One benefit of this is that it does a child a lot more good to learn why something is best instead of having a misconception about it but following some orders. If the child just follows orders without understanding that isn't educating the child.
Another benefit is that it raises the bar for the quality of ideas the parent needs. Everyone makes mistakes, and this will help the parent make fewer. The bar in a conventional household is: whenever the parents feels upset, feels certain, or finds further questions hard to answer (and therefore frustrating), then he ends the discussion and tells the child he needs to stop the sass and listen.
In fact, some of those situations seem to hint that maybe the parent is wrong. (That doesn't mean the child is right. Often they are both wrong, and some other idea is right.)
Having to persuade the child means having to think about how to explain the issue in an understandable and compelling way. It's OK if the parent wants to take a break as long as he comes back to it later. A real discussion also means answering the child's questions. That helps the child learn; any parent should be happy to answer questions. And for the parent, there are two possibilities. Either answering is easy, so it won't be any trouble. Or answering is hard, which means the parent didn't know the answer well enough, and it's good that he thinks about the issue a bit more.
Suppose your child starts smoking. A lot of parents would say, "smoking is bad for your health, therefore you must stop smoking immediately." If the child stops they are happy. If the child continues they are sad and start threatening or punishing or manipulating him.
I agree smoking is bad for your health, and is generally a really bad idea, and it's good to point that out. But there is a flaw in the approach I describe. It treats children as not having reasons for the things they do.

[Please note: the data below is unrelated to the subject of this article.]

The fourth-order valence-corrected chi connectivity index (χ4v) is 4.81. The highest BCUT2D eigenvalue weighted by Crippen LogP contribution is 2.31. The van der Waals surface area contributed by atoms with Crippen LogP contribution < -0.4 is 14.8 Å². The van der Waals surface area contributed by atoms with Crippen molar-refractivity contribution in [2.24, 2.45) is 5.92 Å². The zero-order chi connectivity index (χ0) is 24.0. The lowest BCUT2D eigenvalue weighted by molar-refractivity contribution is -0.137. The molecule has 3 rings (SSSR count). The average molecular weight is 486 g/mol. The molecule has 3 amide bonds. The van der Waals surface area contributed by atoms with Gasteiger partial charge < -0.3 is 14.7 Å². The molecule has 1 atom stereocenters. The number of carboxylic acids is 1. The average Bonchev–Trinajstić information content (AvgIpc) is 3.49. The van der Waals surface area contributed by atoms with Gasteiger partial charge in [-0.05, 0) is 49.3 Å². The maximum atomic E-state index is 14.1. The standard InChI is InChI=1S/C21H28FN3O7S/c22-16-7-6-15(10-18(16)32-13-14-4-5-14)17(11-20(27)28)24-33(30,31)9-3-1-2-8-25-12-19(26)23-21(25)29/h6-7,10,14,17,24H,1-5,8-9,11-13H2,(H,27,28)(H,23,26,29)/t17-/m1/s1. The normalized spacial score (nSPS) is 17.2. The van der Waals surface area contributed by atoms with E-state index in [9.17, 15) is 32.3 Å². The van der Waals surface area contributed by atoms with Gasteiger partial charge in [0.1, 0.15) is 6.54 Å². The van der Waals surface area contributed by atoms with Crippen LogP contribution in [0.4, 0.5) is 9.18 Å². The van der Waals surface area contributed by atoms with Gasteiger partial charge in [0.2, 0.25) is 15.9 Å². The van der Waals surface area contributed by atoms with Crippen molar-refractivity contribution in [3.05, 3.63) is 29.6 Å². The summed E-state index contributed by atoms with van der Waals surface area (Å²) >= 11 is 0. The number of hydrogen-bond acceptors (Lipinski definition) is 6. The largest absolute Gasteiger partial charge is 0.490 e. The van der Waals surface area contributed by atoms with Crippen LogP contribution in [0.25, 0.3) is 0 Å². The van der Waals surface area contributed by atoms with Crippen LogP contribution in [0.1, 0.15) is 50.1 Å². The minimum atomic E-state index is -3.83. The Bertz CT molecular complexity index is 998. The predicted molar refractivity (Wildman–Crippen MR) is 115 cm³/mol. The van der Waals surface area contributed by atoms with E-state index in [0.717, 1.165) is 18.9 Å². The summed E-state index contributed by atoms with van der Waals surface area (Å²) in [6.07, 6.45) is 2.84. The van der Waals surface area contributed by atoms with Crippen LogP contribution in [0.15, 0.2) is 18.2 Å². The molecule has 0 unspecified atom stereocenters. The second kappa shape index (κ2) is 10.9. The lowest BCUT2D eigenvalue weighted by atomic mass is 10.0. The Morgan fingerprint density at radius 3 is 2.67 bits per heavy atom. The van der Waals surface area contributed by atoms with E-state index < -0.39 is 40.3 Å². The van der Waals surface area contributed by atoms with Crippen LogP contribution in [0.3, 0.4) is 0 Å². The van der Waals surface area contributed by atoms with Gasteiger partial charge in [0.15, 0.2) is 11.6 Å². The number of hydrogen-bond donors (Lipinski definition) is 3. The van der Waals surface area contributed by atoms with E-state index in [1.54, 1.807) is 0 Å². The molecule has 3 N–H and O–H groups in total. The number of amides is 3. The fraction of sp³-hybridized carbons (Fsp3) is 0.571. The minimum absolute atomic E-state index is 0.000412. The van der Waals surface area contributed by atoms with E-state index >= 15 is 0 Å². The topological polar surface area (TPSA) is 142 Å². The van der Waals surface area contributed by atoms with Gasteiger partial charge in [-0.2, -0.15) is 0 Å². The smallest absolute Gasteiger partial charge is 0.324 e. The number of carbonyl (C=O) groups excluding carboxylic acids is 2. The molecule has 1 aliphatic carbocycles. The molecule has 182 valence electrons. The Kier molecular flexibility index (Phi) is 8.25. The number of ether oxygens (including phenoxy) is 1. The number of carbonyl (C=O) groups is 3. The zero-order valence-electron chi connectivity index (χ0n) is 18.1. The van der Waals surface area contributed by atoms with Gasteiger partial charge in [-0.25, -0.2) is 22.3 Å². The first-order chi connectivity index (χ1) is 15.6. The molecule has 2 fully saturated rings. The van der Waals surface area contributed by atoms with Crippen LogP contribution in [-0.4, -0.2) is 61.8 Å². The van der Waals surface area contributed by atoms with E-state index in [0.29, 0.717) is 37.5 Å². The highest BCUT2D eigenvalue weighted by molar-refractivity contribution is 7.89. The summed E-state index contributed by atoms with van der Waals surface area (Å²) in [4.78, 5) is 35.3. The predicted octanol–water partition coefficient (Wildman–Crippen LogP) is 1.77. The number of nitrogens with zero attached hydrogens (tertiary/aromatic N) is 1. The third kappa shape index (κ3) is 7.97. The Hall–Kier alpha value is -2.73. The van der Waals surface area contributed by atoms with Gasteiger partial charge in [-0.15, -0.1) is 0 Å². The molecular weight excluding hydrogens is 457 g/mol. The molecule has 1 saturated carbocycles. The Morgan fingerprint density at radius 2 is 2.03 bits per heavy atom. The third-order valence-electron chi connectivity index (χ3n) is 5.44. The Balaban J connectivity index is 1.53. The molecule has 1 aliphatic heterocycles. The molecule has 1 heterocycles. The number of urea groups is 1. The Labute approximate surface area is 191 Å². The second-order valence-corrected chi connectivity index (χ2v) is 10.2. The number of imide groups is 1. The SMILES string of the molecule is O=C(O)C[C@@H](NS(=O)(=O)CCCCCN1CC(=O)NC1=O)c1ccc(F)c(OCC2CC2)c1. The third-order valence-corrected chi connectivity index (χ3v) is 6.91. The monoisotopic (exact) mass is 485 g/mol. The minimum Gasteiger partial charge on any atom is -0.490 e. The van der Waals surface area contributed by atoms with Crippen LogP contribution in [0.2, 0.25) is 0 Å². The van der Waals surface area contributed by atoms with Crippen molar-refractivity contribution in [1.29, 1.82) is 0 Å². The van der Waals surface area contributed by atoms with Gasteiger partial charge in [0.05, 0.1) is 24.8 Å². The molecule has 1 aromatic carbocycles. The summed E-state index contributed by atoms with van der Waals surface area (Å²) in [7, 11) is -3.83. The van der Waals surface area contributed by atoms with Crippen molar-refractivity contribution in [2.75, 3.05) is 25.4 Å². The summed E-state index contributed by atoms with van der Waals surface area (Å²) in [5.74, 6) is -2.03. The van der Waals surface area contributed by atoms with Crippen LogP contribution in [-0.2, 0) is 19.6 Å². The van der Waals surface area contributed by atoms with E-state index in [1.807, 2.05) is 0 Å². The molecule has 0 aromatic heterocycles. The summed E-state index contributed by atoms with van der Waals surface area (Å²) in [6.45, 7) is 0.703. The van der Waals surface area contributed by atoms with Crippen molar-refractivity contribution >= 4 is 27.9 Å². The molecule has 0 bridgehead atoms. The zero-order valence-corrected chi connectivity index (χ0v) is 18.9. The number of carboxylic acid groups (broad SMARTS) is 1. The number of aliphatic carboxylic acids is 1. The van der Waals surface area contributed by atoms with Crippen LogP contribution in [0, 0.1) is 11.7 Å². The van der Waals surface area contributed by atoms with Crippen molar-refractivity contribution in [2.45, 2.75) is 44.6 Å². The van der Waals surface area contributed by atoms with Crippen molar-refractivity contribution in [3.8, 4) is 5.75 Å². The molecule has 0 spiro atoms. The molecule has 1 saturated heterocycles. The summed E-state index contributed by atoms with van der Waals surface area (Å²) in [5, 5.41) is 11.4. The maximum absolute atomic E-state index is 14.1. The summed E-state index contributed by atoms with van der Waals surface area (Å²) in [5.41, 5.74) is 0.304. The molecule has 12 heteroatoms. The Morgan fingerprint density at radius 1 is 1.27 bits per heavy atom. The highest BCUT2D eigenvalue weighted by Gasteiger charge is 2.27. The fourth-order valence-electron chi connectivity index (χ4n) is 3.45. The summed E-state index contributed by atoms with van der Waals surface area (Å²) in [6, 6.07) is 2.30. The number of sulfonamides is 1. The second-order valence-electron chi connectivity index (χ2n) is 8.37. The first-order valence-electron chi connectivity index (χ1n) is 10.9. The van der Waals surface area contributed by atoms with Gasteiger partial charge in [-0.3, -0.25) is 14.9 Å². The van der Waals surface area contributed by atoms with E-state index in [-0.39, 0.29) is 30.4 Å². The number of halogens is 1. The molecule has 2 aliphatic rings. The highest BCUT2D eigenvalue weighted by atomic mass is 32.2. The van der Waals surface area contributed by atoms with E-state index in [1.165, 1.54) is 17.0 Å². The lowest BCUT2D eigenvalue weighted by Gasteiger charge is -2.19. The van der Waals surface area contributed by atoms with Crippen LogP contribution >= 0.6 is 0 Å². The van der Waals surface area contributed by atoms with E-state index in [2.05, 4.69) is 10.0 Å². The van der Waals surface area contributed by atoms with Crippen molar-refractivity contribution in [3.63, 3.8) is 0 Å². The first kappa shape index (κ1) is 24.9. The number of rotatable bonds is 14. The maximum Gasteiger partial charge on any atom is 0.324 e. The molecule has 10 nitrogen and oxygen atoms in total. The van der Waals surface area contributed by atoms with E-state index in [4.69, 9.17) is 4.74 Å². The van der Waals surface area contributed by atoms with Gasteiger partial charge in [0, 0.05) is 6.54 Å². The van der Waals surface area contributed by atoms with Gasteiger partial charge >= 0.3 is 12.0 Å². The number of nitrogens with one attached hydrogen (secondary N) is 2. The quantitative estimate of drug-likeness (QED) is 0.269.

In addition to offering advice about smoking, a parent should try to find out why his child wants to smoke. The best way to do this is usually to ask and then to listen without arguing or interrupting (just asking questions to get clarifications and elaborations). Don't worry if everything the child says is wrong. It's not going to kill him in the next 20 minutes, so just hear him out before you respond.
Once you know why your child wants to smoke it can make a big difference in how you react. At the minimum, you can give your child more useful advice. If he doesn't know smoking is bad for your health, then tell him all about that. If he read some pseudo-science saying it makes you smarter, then explain to him about proper science. If he thinks smoking makes him cool, then don't tell him about the health risks in detail, just mention them and then focus on discussing the coolness issue. And so on. This is pretty simple but a lot of parents get it wrong because think don't think of their child as a thinking human being who has genuine reasons for his actions, they just think of him as a simplistic partial human to be ordered about and controlled into doing the right things.